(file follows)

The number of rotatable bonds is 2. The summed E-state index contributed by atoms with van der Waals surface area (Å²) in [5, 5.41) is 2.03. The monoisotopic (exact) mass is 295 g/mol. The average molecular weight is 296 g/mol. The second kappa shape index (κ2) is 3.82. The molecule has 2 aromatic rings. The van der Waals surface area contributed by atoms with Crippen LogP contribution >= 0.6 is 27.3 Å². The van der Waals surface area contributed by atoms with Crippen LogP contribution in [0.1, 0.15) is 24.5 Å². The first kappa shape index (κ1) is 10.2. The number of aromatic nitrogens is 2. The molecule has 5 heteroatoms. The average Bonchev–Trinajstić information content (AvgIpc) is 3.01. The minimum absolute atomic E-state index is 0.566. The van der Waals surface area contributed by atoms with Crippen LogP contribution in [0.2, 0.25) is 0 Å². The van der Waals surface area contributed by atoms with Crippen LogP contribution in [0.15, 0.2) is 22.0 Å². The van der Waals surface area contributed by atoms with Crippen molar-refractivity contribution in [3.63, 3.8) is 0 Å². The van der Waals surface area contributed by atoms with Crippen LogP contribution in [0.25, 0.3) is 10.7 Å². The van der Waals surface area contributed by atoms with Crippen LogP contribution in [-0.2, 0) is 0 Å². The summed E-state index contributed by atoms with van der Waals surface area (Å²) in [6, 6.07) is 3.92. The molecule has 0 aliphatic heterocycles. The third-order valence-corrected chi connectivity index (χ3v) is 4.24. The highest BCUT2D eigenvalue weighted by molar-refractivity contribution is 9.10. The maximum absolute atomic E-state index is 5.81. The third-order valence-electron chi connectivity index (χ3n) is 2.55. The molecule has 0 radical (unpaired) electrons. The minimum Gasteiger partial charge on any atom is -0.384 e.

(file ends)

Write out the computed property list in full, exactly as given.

The number of rotatable bonds is 2. The summed E-state index contributed by atoms with van der Waals surface area (Å²) in [5, 5.41) is 2.03. The monoisotopic (exact) mass is 295 g/mol. The average molecular weight is 296 g/mol. The second kappa shape index (κ2) is 3.82. The molecule has 2 aromatic rings. The van der Waals surface area contributed by atoms with Crippen LogP contribution >= 0.6 is 27.3 Å². The van der Waals surface area contributed by atoms with Crippen LogP contribution in [0.1, 0.15) is 24.5 Å². The first kappa shape index (κ1) is 10.2. The number of aromatic nitrogens is 2. The molecule has 5 heteroatoms. The average Bonchev–Trinajstić information content (AvgIpc) is 3.01. The minimum absolute atomic E-state index is 0.566. The van der Waals surface area contributed by atoms with Crippen LogP contribution in [0.2, 0.25) is 0 Å². The van der Waals surface area contributed by atoms with Crippen LogP contribution in [0.15, 0.2) is 22.0 Å². The van der Waals surface area contributed by atoms with Crippen molar-refractivity contribution in [3.63, 3.8) is 0 Å². The van der Waals surface area contributed by atoms with Crippen LogP contribution in [0.25, 0.3) is 10.7 Å². The van der Waals surface area contributed by atoms with Crippen LogP contribution in [-0.2, 0) is 0 Å². The summed E-state index contributed by atoms with van der Waals surface area (Å²) in [6, 6.07) is 3.92. The molecule has 0 aliphatic heterocycles. The third-order valence-corrected chi connectivity index (χ3v) is 4.24. The highest BCUT2D eigenvalue weighted by molar-refractivity contribution is 9.10. The maximum absolute atomic E-state index is 5.81. The third-order valence-electron chi connectivity index (χ3n) is 2.55. The molecule has 0 radical (unpaired) electrons. The minimum Gasteiger partial charge on any atom is -0.384 e.